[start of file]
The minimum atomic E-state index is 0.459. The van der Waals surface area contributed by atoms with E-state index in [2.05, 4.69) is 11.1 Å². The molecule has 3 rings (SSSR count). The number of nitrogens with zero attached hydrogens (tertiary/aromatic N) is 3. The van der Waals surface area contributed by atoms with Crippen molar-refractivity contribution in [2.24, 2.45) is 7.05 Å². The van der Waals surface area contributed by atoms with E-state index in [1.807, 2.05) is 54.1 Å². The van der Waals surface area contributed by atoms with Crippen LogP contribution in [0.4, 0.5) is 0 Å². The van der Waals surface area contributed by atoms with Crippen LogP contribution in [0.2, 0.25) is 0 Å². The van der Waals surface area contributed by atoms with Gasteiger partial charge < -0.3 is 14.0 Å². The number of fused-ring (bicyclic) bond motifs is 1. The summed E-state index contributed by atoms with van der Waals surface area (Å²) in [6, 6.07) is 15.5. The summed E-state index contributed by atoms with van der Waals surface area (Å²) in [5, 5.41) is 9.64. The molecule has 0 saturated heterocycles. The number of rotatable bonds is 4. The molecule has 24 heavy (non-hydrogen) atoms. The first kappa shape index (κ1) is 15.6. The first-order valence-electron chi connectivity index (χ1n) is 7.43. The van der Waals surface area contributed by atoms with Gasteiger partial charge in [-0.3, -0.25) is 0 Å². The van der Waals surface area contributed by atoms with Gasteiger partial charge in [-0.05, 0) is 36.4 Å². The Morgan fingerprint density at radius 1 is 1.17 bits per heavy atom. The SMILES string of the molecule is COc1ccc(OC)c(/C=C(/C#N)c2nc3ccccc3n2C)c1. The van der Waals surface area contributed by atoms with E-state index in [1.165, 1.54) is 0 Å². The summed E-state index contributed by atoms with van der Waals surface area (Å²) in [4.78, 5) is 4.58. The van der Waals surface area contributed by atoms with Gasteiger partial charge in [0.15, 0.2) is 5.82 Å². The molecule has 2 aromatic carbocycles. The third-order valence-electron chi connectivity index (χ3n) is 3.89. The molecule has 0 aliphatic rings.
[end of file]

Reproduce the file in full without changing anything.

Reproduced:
The minimum atomic E-state index is 0.459. The van der Waals surface area contributed by atoms with E-state index in [2.05, 4.69) is 11.1 Å². The molecule has 3 rings (SSSR count). The number of nitrogens with zero attached hydrogens (tertiary/aromatic N) is 3. The van der Waals surface area contributed by atoms with Crippen molar-refractivity contribution in [2.24, 2.45) is 7.05 Å². The van der Waals surface area contributed by atoms with E-state index in [1.807, 2.05) is 54.1 Å². The van der Waals surface area contributed by atoms with Crippen LogP contribution in [0.4, 0.5) is 0 Å². The van der Waals surface area contributed by atoms with Crippen LogP contribution in [0.2, 0.25) is 0 Å². The van der Waals surface area contributed by atoms with Gasteiger partial charge < -0.3 is 14.0 Å². The number of fused-ring (bicyclic) bond motifs is 1. The summed E-state index contributed by atoms with van der Waals surface area (Å²) in [6, 6.07) is 15.5. The summed E-state index contributed by atoms with van der Waals surface area (Å²) in [5, 5.41) is 9.64. The molecule has 0 saturated heterocycles. The number of rotatable bonds is 4. The molecule has 24 heavy (non-hydrogen) atoms. The first kappa shape index (κ1) is 15.6. The first-order valence-electron chi connectivity index (χ1n) is 7.43. The van der Waals surface area contributed by atoms with Gasteiger partial charge in [-0.3, -0.25) is 0 Å². The van der Waals surface area contributed by atoms with Gasteiger partial charge in [-0.05, 0) is 36.4 Å². The Morgan fingerprint density at radius 1 is 1.17 bits per heavy atom. The SMILES string of the molecule is COc1ccc(OC)c(/C=C(/C#N)c2nc3ccccc3n2C)c1. The van der Waals surface area contributed by atoms with E-state index in [1.165, 1.54) is 0 Å². The summed E-state index contributed by atoms with van der Waals surface area (Å²) in [4.78, 5) is 4.58. The van der Waals surface area contributed by atoms with Gasteiger partial charge in [0.15, 0.2) is 5.82 Å². The molecule has 2 aromatic carbocycles. The third-order valence-electron chi connectivity index (χ3n) is 3.89. The molecule has 0 aliphatic rings.